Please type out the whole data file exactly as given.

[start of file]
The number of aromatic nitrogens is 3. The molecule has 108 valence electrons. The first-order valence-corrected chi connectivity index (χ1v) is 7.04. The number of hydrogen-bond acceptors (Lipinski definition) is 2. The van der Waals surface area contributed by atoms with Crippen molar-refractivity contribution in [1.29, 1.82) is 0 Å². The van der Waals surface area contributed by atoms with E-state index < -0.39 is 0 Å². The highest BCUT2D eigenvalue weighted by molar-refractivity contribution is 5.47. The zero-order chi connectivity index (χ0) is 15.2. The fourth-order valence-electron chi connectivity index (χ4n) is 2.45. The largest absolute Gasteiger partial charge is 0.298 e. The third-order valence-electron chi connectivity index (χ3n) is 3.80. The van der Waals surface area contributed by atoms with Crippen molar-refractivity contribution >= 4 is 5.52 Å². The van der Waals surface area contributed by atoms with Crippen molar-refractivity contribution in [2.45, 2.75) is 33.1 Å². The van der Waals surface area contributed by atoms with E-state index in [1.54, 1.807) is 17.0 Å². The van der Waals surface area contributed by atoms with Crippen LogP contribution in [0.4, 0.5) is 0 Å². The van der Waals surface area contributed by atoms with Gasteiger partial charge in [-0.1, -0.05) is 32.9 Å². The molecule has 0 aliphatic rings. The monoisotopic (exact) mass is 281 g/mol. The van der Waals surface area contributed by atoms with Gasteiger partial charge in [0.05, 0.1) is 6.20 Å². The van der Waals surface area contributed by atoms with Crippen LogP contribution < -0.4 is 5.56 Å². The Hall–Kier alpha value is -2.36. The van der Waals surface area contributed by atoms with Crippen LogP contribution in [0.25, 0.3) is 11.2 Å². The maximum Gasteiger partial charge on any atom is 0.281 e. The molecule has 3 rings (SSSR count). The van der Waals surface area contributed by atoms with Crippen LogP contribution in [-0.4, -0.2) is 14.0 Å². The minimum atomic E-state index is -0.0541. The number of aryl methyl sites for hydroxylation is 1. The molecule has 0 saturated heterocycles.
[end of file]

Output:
The number of aromatic nitrogens is 3. The molecule has 108 valence electrons. The first-order valence-corrected chi connectivity index (χ1v) is 7.04. The number of hydrogen-bond acceptors (Lipinski definition) is 2. The van der Waals surface area contributed by atoms with Crippen molar-refractivity contribution in [1.29, 1.82) is 0 Å². The van der Waals surface area contributed by atoms with E-state index < -0.39 is 0 Å². The highest BCUT2D eigenvalue weighted by molar-refractivity contribution is 5.47. The zero-order chi connectivity index (χ0) is 15.2. The fourth-order valence-electron chi connectivity index (χ4n) is 2.45. The largest absolute Gasteiger partial charge is 0.298 e. The third-order valence-electron chi connectivity index (χ3n) is 3.80. The van der Waals surface area contributed by atoms with Crippen molar-refractivity contribution >= 4 is 5.52 Å². The van der Waals surface area contributed by atoms with Crippen molar-refractivity contribution in [2.45, 2.75) is 33.1 Å². The van der Waals surface area contributed by atoms with E-state index in [1.54, 1.807) is 17.0 Å². The van der Waals surface area contributed by atoms with Crippen LogP contribution in [0.4, 0.5) is 0 Å². The van der Waals surface area contributed by atoms with Gasteiger partial charge in [-0.1, -0.05) is 32.9 Å². The molecule has 0 aliphatic rings. The monoisotopic (exact) mass is 281 g/mol. The van der Waals surface area contributed by atoms with Gasteiger partial charge in [0.05, 0.1) is 6.20 Å². The van der Waals surface area contributed by atoms with Crippen LogP contribution < -0.4 is 5.56 Å². The Hall–Kier alpha value is -2.36. The van der Waals surface area contributed by atoms with Crippen LogP contribution in [0.25, 0.3) is 11.2 Å². The maximum Gasteiger partial charge on any atom is 0.281 e. The molecule has 3 rings (SSSR count). The van der Waals surface area contributed by atoms with Crippen LogP contribution in [-0.4, -0.2) is 14.0 Å². The minimum atomic E-state index is -0.0541. The number of aryl methyl sites for hydroxylation is 1. The molecule has 0 saturated heterocycles.